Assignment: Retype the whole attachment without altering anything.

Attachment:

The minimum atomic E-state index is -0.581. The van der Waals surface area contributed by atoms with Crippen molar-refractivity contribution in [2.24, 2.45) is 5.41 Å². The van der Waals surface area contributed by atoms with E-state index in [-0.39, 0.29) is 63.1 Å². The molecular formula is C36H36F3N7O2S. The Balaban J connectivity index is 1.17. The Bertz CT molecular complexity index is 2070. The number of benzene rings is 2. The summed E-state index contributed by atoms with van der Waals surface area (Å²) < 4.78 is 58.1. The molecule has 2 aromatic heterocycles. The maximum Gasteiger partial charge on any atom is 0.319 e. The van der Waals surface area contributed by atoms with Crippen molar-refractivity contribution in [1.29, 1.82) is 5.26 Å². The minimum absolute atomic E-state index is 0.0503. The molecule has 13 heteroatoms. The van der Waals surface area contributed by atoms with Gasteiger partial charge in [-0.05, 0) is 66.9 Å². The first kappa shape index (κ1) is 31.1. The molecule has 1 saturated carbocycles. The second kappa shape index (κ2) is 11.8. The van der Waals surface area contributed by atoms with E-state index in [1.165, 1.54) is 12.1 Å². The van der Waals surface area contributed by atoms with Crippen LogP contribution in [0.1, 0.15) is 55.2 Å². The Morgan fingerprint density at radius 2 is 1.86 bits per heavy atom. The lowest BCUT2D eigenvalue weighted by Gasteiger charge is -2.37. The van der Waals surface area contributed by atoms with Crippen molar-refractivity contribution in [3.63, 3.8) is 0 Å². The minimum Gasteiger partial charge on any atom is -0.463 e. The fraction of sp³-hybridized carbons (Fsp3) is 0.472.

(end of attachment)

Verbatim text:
The minimum atomic E-state index is -0.581. The van der Waals surface area contributed by atoms with Crippen molar-refractivity contribution in [2.24, 2.45) is 5.41 Å². The van der Waals surface area contributed by atoms with E-state index in [-0.39, 0.29) is 63.1 Å². The molecular formula is C36H36F3N7O2S. The Balaban J connectivity index is 1.17. The Bertz CT molecular complexity index is 2070. The number of benzene rings is 2. The summed E-state index contributed by atoms with van der Waals surface area (Å²) < 4.78 is 58.1. The molecule has 2 aromatic heterocycles. The maximum Gasteiger partial charge on any atom is 0.319 e. The van der Waals surface area contributed by atoms with Crippen molar-refractivity contribution in [1.29, 1.82) is 5.26 Å². The minimum absolute atomic E-state index is 0.0503. The molecule has 13 heteroatoms. The van der Waals surface area contributed by atoms with Gasteiger partial charge in [-0.05, 0) is 66.9 Å². The first kappa shape index (κ1) is 31.1. The molecule has 1 saturated carbocycles. The second kappa shape index (κ2) is 11.8. The van der Waals surface area contributed by atoms with E-state index in [1.165, 1.54) is 12.1 Å². The van der Waals surface area contributed by atoms with Crippen LogP contribution in [0.1, 0.15) is 55.2 Å². The Morgan fingerprint density at radius 2 is 1.86 bits per heavy atom. The lowest BCUT2D eigenvalue weighted by Gasteiger charge is -2.37. The van der Waals surface area contributed by atoms with Crippen molar-refractivity contribution in [3.63, 3.8) is 0 Å². The minimum Gasteiger partial charge on any atom is -0.463 e. The fraction of sp³-hybridized carbons (Fsp3) is 0.472.